RMT: Witches Brew, CCSS Style?

I recently got a message from a very concerned citizen about a Common Core lesson a kindergarten student in her group of friends was taught. Called “The Earth is Our Mother”, my reader asked me if this was indeed not only a CCSS lesson but a witch’s chant as well. IF this is true, then……

Our riddle today is why would this be appropriate in anyone’s mind for a kindergartner?

The Song, Is It Really a Witch’s Chant?:

Depending on what website you choose, you’ll find the “Earth is Our Mother” has been said to be a Native American song; a pagan ritual song, a witch’s chant, an Earth Day activity, and so forth. So, which one is correct?

Songs for Teaching’s website uses the the song as a Native American culture tie in. See: http://www.songsforteaching.com/gemini/theearthisourmother.php

Better Lesson’s website (which is features expressly CCSS related lessons) had this for “Saving Mother Earth”, which uses the concept for recycling. I couldn’t find a direct mention of the song in today’s riddle, but I wanted to include this so you could see a first grader’s look at a recycling CCSS lesson. See: http://betterlesson.com/lesson/557938/pollution-and-recycling

I found several pagan websites that use the song as a chant. (one example is Chant Goddess’s website. See: http://www.chantgoddess.com/theearthisourmother.htm) One Wiccan website has the “Earth is Our Mother” in their songs/dances category. (See: http://www.thedance.com/wicca101/songs.htm )

Not knowing which vain the teacher was using the song in or being privy to the assignments given, we cannot get a clear cut answer to our riddle. However, we’re not quite through digging yet.

How CCSS fits in:

Since I do know this real life event happened recently in NC, I was able to locate the Kindergarten CCSS Music Standards. I can tell  you based on this information the teacher was looking for relevance, response, and literature. I can also tell you the Kindergartner Music Standards take up 2 pages. Below is a screen shot of just SOME of what a kindergartner is to glean via CCSS in music.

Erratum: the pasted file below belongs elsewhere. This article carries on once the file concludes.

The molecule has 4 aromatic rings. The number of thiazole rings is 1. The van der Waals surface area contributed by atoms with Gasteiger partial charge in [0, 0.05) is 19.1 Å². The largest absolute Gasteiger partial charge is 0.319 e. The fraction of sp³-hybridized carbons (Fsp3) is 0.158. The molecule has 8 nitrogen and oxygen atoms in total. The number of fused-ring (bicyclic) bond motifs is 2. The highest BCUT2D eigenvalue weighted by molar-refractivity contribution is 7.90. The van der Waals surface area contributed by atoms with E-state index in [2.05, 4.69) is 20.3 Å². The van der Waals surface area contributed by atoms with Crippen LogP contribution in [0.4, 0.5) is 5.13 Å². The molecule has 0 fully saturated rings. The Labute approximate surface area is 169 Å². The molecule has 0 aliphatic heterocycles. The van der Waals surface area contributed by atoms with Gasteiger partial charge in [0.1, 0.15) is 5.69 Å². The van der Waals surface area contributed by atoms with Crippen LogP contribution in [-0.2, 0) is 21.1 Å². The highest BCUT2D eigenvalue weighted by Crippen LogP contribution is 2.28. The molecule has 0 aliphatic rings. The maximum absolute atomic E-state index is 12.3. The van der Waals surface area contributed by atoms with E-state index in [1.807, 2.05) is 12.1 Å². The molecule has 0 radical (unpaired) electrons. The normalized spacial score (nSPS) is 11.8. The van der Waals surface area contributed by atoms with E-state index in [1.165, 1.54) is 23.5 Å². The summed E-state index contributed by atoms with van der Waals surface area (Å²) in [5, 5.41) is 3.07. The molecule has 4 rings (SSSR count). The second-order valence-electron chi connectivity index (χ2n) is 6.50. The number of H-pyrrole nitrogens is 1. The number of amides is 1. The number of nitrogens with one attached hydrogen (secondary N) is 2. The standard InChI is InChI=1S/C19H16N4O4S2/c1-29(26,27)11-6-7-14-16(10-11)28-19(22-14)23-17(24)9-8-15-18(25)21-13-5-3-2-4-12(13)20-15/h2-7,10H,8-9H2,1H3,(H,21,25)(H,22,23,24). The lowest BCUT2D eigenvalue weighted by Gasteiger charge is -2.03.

Two pages of the K-8 NC CCSS Music pdf are exclusively for K students.
Two pages of the K-8 NC CCSS Music pdf are exclusively for K students.

To see the entire K-8 Music CCSS pdf: http://www.ncpublicschools.org/docs/acre/standards/new-standards/arts/music/k-8.pdf

If you’d like to see the CCSS Text Exemplars for NC: http://elaccss.ncdpi.wikispaces.net/file/view/ELA+Text+exemplars.pdf

To see some more CCSS resources NC uses for its potential lesson planning: Sample Unit and Lesson Plans and Resources for ELA Common Core

Related:

I found the following resources helping in delving into the county’s school system my reader was concerned about. Since these are general links, no privacy has been violated. Since music has long been used as a portion of literacy. I thought some of the information would be helpful, especially as we have to filter so much about CCSS.
1) The NCTE (National Council of Teachers of English) has this guide to teaching literacy sample by Joy Foss.  See: http://www.ncte.org/library/NCTEFiles/Resources/Books/Sample/29900chap01x.pdf